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In Sally Clark's play, Moo, I don't see Moo as a liberated woman, neither do I believe this is a feminist play. First, the timeframe is off: the feminist movement began to gain momentum in the 1960s, not at the start of the 20th Century. Rather than being seen as a feminist model, Moo is presented as indulged and stubborn woman. Moo and Harry meet in 1919, and he has her committed in 1925. What we might see as feminism today would have been seen as mental illness or eccentricity at that period of time. Similar to the heroine in Auntie Mame, Moo does not worry about what her family or Harry thinks. She simply decides what she wants and goes for it.
Until the late twentieth century, almost all Canadian literature appeared to be self-restricted...The daring and inventiveness of [writers like] Margaret Atwood, however, [has] helped Canadian literature, including drama, achieve a new level of mature confidence.
Sally Clark play seems not at all self-restricted. In the more modern writing of her era, Clark sets her play in the early 20th Century, addressing not women's lib, but more so the uncertain position women occupied in society at that time.
The feminist movement was galvanized by women who wanted to be considered equal to their male counterparts: equal pay for the same work, equal opportunities to get into college, and the same abilities to pursue any career without regard to gender.
The feminist movement in the United States and abroad was a social and political movement that sought to establish equality for women.
Moo does not want to be Harry's equal. She just wants Harry. If she wanted to be his equal, she would never have chased after him with every postcard, especially after he had her committed to an insane asylum.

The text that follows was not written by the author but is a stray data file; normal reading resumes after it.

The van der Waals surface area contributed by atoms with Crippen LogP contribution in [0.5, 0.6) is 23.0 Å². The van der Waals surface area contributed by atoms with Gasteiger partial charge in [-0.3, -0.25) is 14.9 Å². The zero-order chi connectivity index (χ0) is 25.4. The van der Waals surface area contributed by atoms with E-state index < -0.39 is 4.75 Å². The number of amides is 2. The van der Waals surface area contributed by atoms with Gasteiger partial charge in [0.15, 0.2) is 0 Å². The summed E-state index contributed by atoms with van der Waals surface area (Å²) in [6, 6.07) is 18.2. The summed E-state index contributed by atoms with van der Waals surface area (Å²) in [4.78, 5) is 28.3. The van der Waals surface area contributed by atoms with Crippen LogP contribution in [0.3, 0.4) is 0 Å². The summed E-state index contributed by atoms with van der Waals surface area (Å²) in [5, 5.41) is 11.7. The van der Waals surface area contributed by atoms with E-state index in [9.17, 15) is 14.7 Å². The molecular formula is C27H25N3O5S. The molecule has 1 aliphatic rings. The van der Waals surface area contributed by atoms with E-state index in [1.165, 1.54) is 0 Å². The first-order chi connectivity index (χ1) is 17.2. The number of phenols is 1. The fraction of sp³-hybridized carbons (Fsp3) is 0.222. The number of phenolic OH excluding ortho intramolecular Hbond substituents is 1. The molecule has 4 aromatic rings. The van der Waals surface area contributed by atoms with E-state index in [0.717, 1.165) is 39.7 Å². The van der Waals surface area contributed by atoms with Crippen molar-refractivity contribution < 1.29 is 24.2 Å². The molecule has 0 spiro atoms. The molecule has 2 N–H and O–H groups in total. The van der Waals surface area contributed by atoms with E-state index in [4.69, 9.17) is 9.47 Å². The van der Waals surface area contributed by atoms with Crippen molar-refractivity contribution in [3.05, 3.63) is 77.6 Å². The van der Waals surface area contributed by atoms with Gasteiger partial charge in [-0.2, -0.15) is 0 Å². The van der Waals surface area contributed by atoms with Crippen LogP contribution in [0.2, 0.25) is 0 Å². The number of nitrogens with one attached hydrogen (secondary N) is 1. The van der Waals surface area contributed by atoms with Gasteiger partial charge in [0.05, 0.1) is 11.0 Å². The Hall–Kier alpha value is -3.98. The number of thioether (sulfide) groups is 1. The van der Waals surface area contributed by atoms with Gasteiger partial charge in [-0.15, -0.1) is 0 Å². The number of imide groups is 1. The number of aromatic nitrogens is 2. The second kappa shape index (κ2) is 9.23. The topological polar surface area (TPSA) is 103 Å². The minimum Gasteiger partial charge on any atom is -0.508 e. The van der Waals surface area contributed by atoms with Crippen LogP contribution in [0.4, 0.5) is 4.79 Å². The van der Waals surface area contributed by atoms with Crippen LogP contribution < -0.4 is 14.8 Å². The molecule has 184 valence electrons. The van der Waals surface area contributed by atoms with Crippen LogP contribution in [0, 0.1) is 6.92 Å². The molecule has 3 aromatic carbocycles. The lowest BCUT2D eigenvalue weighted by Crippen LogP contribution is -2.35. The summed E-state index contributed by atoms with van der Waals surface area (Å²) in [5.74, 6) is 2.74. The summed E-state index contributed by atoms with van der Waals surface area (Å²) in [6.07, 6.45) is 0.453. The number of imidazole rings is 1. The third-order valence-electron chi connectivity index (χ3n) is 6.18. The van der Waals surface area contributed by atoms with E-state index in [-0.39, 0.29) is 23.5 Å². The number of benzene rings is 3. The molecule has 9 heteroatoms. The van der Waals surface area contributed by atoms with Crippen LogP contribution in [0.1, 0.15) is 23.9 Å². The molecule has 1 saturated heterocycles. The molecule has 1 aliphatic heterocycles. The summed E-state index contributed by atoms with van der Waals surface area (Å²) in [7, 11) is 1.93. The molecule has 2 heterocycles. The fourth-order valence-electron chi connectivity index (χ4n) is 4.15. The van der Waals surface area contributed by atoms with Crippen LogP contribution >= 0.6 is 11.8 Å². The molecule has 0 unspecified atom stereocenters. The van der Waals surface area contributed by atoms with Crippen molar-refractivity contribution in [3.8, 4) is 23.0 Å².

In her notes in the preface to the play, Clark explains that she was raised hearing about rotters:
Rotters seduced wealthy women and then deserted them.
If Moo was liberated, she would have left this "rotter" in the dust, but she doesn't...even telling him that if he wants her money, she will give it to him. If she were liberated, she might have been more interested in getting her revenge, but she does not. When Harry shoots her in the head, he is flirting with her sister Ditty. When the next scene begins, Harry apologizes, but Moo doesn't think twice about the accident—a simple "graze."
You don't think I tried to gun you down, do you, Moo?
Of course not, Harry.
Moo wants marriage, to which Harry only casually agrees—he is, after all, only a rotter. A liberated woman would not be interested in marriage as much as having a relationship: being the equal to the man she loved or wanted.
When the doctor at the asylum realizes that they have kept Moo under false pretenses, he is full of apologies. The only thing that Moo cares about is where Harry is so that she can chase him down, as she will do time and again throughout her life.
In truth, Moo is realistic as she describes her attraction to Harry as an obsession:
Wanting to see Harry is a disease. Not yet categorized, but it is a disease.
She is not liberated. With every postcard (that he says he sends to drive Moo crazy), she runs off to try to find him, attempting to make him into the man she wants him to be—with her. Rather than liberated, I see Moo to be more a slave to her own obsession with Harry—who may love her in his strange way, but does not really care for her.
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